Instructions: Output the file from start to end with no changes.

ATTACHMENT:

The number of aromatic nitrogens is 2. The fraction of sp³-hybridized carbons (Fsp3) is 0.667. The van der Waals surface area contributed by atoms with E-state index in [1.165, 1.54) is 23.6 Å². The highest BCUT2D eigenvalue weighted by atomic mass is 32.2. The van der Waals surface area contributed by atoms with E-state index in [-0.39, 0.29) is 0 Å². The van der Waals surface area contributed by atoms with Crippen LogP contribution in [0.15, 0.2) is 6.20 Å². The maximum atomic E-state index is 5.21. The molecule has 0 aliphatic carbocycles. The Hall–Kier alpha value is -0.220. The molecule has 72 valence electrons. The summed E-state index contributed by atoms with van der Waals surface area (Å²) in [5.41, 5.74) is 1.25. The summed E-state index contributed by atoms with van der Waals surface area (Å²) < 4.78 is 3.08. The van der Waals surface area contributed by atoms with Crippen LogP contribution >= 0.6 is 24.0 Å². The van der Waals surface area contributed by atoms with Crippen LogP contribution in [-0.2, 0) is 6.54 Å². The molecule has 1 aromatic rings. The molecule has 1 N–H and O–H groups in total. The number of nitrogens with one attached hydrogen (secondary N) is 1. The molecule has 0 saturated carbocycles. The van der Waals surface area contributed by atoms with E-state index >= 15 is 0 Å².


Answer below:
The number of aromatic nitrogens is 2. The fraction of sp³-hybridized carbons (Fsp3) is 0.667. The van der Waals surface area contributed by atoms with E-state index in [1.165, 1.54) is 23.6 Å². The highest BCUT2D eigenvalue weighted by atomic mass is 32.2. The van der Waals surface area contributed by atoms with E-state index in [-0.39, 0.29) is 0 Å². The van der Waals surface area contributed by atoms with Crippen LogP contribution in [0.15, 0.2) is 6.20 Å². The maximum atomic E-state index is 5.21. The molecule has 0 aliphatic carbocycles. The Hall–Kier alpha value is -0.220. The molecule has 72 valence electrons. The summed E-state index contributed by atoms with van der Waals surface area (Å²) in [5.41, 5.74) is 1.25. The summed E-state index contributed by atoms with van der Waals surface area (Å²) < 4.78 is 3.08. The van der Waals surface area contributed by atoms with Crippen LogP contribution >= 0.6 is 24.0 Å². The van der Waals surface area contributed by atoms with Crippen LogP contribution in [-0.2, 0) is 6.54 Å². The molecule has 1 aromatic rings. The molecule has 1 N–H and O–H groups in total. The number of nitrogens with one attached hydrogen (secondary N) is 1. The molecule has 0 saturated carbocycles. The van der Waals surface area contributed by atoms with E-state index >= 15 is 0 Å².